Milk Bioindicators to Assess the Comfort of Cows

Project entitled:

A milk sample to predict a dairy cow's welfare status?

Elsa Vasseur, Raj Duggavathi, Ashraf Ismail, Débora Santschi, Daniel Lefebvre


  • As of yet, no research carried out around the world has managed to develop a biomarker that would allow one to easily detect, from a simple milk sample, the health and welfare status of a dairy cow.
  • The rationale of the current research project is that:
    – Research on animal welfare has led to the development of reliable behavioral indicators, ranging from clinical signs to measures of activity.
    – Blood metabolites such as NEFA and BHBA are sensitive indicators of specific health disorders, but currently no indicator has allowed one to quantify the general welfare status of animals. Moreover, the collecting and analysis of such blood indicators is often costly and technically demanding, on top of being stressful for the animals.
  • Recently, milk BHBA was found to be positively correlated with circulating BHBA (research by Denis-Robichaud et al. 2014. JDS 97:3314), indicating that milk sample analysis could be used to measure biomarkers of dairy cow health.
  • The objective of this project is to develop precise indicators of dairy cow health and welfare that could be measured routinely in milk samples from individual cows or from herds.
  • In the context of this project, physiological indicators will be analyzed along with the behavioral data collected during the experiments led by the chair on the sustainable life of dairy cattle.


Developing precise biomarkers that can be recorded routinely (for example, through samples collected for milk recording) and used to detect herds and cows with a lower health and welfare level.

Results and potential benefits

This project integrates within the first theme (Cow comfort and herd management) of the Research Chair on the Sustainable life of dairy cattle program, by adding physiological data to the measures taken, among which most others are behavioral.

4 experiments have been conducted on the Macdonald Campus Farm of McGill University, over a period of 36 months. These experiments aimed to
evaluate the impact of stall configuration on the comfort and movement opportunities of tie-stall dairy cows. 4 aspects were evaluated:
1. position of the tie-rail;
2. chain length;
3. stall width;
4. stall length-manger wall height combination (currently running).

For more information, read the abstracts and posters produced by Jessica St John & Véronique Boyer, two of our students)

Behavioural measures were collected to evaluate the cows’ ease of movement and activity. Thanks to various technologies, we can automatically
collect certain data, which aids in the detection of welfare issues in tie-stall barns:

• The number and quality of lying and rising bouts, total lying time, number of steps, use of available space, etc.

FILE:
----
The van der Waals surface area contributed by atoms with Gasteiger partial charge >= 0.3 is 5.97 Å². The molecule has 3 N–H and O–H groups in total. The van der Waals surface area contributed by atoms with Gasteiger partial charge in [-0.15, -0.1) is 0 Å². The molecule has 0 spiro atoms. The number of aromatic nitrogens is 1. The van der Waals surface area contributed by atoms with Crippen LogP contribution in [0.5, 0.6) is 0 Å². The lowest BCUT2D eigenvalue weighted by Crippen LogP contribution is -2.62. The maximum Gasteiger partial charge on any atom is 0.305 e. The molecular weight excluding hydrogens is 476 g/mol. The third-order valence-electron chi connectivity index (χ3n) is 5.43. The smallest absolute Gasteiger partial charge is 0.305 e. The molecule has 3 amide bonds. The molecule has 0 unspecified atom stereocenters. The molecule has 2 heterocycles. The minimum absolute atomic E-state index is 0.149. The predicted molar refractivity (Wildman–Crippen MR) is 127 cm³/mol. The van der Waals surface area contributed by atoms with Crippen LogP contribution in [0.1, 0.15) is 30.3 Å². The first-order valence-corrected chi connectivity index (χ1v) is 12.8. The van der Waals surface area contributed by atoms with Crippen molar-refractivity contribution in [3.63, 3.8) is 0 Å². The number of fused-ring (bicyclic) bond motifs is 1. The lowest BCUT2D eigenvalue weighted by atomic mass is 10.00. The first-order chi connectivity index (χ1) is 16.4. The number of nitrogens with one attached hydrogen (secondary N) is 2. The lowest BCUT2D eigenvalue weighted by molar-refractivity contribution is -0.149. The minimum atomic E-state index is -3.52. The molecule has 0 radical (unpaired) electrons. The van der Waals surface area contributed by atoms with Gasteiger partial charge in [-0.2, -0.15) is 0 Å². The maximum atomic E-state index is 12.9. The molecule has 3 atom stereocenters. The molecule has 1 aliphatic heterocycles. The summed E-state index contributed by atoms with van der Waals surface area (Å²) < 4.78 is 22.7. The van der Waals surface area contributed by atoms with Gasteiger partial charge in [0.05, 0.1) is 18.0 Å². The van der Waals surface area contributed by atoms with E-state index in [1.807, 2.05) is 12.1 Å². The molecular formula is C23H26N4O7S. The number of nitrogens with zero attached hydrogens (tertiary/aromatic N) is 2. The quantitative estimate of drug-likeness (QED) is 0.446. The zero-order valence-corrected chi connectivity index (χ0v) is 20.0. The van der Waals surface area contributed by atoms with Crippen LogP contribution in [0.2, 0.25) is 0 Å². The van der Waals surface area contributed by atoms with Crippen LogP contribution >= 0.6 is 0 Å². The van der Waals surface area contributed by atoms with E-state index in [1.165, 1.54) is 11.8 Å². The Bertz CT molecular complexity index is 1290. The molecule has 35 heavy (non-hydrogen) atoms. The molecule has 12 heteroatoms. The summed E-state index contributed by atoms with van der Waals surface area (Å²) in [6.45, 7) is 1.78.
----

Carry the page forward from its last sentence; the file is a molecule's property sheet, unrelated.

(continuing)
Milk samples and blood samples were collected 3x/week during the first two weeks of each experiment, and 1x/week for the following 4-8 weeks.
Physiological measures were selected according to the following four secondary objectives:

1. Identify and evaluate the link between various indicators of health and welfare
• Plasma, milk and behavior indicators
2. Establish indicators allowing to effectively discriminate between cows with low and high levels of welfare
• Welfare level = comfort level (ranging from low to high) provided to the cow in her tie-stall
3. Define and refine the use of these indicators (alone or in combination) on the basis of cow and environmental indicators, including:
• Improved comfort level, stage of lactation, number of parities
4. Evaluate the potential to detect changes in the welfare status of cows or herds using the same type of spectroscopy as what is currently used for milk recording
• FTIR spectroscopy

The collection and analysis of physiological data, in combination with behavioral data, is ongoing.

Professionals trained

Behavioral Measures Component: – 4 thesis-based Master students
Sarah McPherson
Erika Edwards(in collaboration with University of Tennessee, USA)
Véronique Boyer
Jessica St John

The work of these students is carried out as a part of the Chair on the Sustainable Life of
Dairy Cattle. The results will be shared with the following two students:

Physiological Measures Component: – 2 students
Audrey St-Yves, M.Sc. student
Mazen Bahadi, Ph.D. student
1 Bachelor of Science Student (with distinction):
Shannon Manley

Financial contributions

Partnership for innovation un dairy production and dairy processing (EPI2015-2020):
• Consortium de recherche et d’innovation en bioprocédés industriels du Québec (CRIBIQ)
• Fonds de recherche Québec – Nature et technologies (FRQNT)
• Natural Sciences and Engineering Research Council of Canada (NSERC)
• Novalait